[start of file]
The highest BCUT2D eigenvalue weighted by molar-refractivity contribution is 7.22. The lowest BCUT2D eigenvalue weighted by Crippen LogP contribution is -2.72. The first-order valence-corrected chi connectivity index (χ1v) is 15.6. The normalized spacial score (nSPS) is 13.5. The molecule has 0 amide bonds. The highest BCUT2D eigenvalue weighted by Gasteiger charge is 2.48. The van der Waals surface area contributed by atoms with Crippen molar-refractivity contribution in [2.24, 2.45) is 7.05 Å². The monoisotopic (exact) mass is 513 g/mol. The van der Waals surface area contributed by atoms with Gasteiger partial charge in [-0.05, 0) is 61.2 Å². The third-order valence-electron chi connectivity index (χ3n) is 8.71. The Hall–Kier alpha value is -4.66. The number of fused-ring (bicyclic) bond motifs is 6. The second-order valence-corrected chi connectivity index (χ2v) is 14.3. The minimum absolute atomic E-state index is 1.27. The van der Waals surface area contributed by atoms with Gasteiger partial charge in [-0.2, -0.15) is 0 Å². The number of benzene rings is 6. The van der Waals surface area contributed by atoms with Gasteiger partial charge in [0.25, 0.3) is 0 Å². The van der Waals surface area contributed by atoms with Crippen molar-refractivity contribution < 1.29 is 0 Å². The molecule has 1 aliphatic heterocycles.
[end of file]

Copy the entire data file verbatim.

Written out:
The highest BCUT2D eigenvalue weighted by molar-refractivity contribution is 7.22. The lowest BCUT2D eigenvalue weighted by Crippen LogP contribution is -2.72. The first-order valence-corrected chi connectivity index (χ1v) is 15.6. The normalized spacial score (nSPS) is 13.5. The molecule has 0 amide bonds. The highest BCUT2D eigenvalue weighted by Gasteiger charge is 2.48. The van der Waals surface area contributed by atoms with Crippen molar-refractivity contribution in [2.24, 2.45) is 7.05 Å². The monoisotopic (exact) mass is 513 g/mol. The van der Waals surface area contributed by atoms with Gasteiger partial charge in [-0.05, 0) is 61.2 Å². The third-order valence-electron chi connectivity index (χ3n) is 8.71. The Hall–Kier alpha value is -4.66. The number of fused-ring (bicyclic) bond motifs is 6. The second-order valence-corrected chi connectivity index (χ2v) is 14.3. The minimum absolute atomic E-state index is 1.27. The van der Waals surface area contributed by atoms with Gasteiger partial charge in [-0.2, -0.15) is 0 Å². The number of benzene rings is 6. The van der Waals surface area contributed by atoms with Gasteiger partial charge in [0.25, 0.3) is 0 Å². The van der Waals surface area contributed by atoms with Crippen molar-refractivity contribution < 1.29 is 0 Å². The molecule has 1 aliphatic heterocycles.